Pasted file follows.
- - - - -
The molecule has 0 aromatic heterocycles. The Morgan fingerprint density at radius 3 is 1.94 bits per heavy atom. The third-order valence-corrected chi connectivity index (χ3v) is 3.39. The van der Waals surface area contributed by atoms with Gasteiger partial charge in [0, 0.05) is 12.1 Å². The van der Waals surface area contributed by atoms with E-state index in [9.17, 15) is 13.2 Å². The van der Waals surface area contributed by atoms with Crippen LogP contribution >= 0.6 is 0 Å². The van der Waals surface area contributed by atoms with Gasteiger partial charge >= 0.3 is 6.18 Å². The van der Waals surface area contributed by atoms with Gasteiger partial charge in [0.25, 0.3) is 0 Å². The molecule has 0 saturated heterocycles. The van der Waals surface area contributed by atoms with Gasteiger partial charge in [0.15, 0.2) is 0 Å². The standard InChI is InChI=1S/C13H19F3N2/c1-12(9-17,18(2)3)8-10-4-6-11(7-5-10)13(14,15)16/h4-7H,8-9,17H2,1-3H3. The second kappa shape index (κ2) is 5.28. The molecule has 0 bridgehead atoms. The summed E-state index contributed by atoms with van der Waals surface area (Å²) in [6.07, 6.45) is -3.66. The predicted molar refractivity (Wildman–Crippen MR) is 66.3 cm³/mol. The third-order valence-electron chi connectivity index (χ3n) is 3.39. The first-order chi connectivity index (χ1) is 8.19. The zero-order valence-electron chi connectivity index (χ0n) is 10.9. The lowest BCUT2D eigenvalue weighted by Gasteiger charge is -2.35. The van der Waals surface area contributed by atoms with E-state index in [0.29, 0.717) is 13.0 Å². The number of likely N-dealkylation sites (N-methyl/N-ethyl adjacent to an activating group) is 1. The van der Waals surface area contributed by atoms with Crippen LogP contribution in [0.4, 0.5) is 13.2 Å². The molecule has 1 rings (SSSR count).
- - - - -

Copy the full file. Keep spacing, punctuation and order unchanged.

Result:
The molecule has 0 aromatic heterocycles. The Morgan fingerprint density at radius 3 is 1.94 bits per heavy atom. The third-order valence-corrected chi connectivity index (χ3v) is 3.39. The van der Waals surface area contributed by atoms with Gasteiger partial charge in [0, 0.05) is 12.1 Å². The van der Waals surface area contributed by atoms with E-state index in [9.17, 15) is 13.2 Å². The van der Waals surface area contributed by atoms with Crippen LogP contribution >= 0.6 is 0 Å². The van der Waals surface area contributed by atoms with Gasteiger partial charge >= 0.3 is 6.18 Å². The van der Waals surface area contributed by atoms with Gasteiger partial charge in [0.25, 0.3) is 0 Å². The molecule has 0 saturated heterocycles. The van der Waals surface area contributed by atoms with Gasteiger partial charge in [0.15, 0.2) is 0 Å². The standard InChI is InChI=1S/C13H19F3N2/c1-12(9-17,18(2)3)8-10-4-6-11(7-5-10)13(14,15)16/h4-7H,8-9,17H2,1-3H3. The second kappa shape index (κ2) is 5.28. The molecule has 0 bridgehead atoms. The summed E-state index contributed by atoms with van der Waals surface area (Å²) in [6.07, 6.45) is -3.66. The predicted molar refractivity (Wildman–Crippen MR) is 66.3 cm³/mol. The third-order valence-electron chi connectivity index (χ3n) is 3.39. The first-order chi connectivity index (χ1) is 8.19. The zero-order valence-electron chi connectivity index (χ0n) is 10.9. The lowest BCUT2D eigenvalue weighted by Gasteiger charge is -2.35. The van der Waals surface area contributed by atoms with E-state index in [0.29, 0.717) is 13.0 Å². The number of likely N-dealkylation sites (N-methyl/N-ethyl adjacent to an activating group) is 1. The van der Waals surface area contributed by atoms with Crippen LogP contribution in [0.4, 0.5) is 13.2 Å². The molecule has 1 rings (SSSR count).